The idea of irrational rationalism is pretty much personified by Natsuno’s big city, godless, liberal elitist father. As a big city, godless liberal elitist myself, I can sympathize with his reaction (or lack thereof) to Natsuno’s death and demise. If a vampire apocalypse were ever really to take hold, people like me, who prefer to solve their problems through discussion and ideas, rather than indiscriminate action, would probably be the first to die. Natsuno’s father was, indirectly, offered a chance to save Natsuno thanks to Kaori and Akira. He dismissed their plans as childish, their ideas as superstitious nonsense, and doomed his son (and wife too, if what I think happened to her really did) because of it. This is a man who, when faced with supernatural forces that defy rational thought, did go insane… which is why he’s a significantly weaker mind than Ozaki.

This is my face whenever I catch a glimpse of Megumi's ass.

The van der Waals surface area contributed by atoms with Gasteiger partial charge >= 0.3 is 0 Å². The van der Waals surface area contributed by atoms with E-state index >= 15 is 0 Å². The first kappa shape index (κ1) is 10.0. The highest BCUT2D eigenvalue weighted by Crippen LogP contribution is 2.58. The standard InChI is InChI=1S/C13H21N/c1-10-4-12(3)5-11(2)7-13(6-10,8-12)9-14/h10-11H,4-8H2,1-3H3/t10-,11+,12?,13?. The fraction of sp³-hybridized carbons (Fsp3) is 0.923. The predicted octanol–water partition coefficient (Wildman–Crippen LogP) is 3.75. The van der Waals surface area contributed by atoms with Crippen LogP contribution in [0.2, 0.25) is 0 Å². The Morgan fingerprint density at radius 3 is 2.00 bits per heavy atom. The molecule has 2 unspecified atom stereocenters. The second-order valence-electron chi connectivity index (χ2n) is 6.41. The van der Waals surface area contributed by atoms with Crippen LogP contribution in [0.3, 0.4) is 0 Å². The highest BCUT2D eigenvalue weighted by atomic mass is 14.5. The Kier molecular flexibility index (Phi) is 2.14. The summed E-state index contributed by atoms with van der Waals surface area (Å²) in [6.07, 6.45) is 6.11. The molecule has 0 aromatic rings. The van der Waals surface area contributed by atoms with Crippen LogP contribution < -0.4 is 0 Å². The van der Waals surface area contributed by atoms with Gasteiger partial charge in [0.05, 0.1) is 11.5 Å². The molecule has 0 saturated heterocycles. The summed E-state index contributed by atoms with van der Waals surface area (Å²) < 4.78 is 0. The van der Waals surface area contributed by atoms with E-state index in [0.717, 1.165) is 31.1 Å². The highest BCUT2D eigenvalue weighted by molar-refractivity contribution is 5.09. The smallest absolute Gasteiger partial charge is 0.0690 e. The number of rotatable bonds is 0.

The quickest to act against the vampires have been those who don’t subscribe to any particular form of rationalism. Whether Ozaki anticipated Ikumi’s actions and developed a plan that wouldn’t be threatened by them, I’m not sure. One thing is for certain, Ozaki never understood the force he unleashed when Ookawa got wind of the vampire invasion. I think there’s a very interesting contrast between the shiki invasion and the human resistance. The shiki worked under the cover of shadows and were tactical and calculating (and, in Tatsumi’s case, also sadistic) in how they chose their victims. It was a case of “one at a time” with the shiki, as they collaborated in secret, using deception and mind-control to undermine their opponent’s power base. The humans, on the other hand, have been indiscriminate, tearing down the Kirishiki household in one blunt strike, roaming in mobs and dragging vampires into the street in broad daylight where they can’t fight back to decapitate them. Ookawa’s murder of a human under shiki control (something which was the case for Ozaki not more than a couple of episodes ago) showed quite clearly that Ozaki was not in control, and that he wasn’t going to keep control by appealing to people’s sense of reason.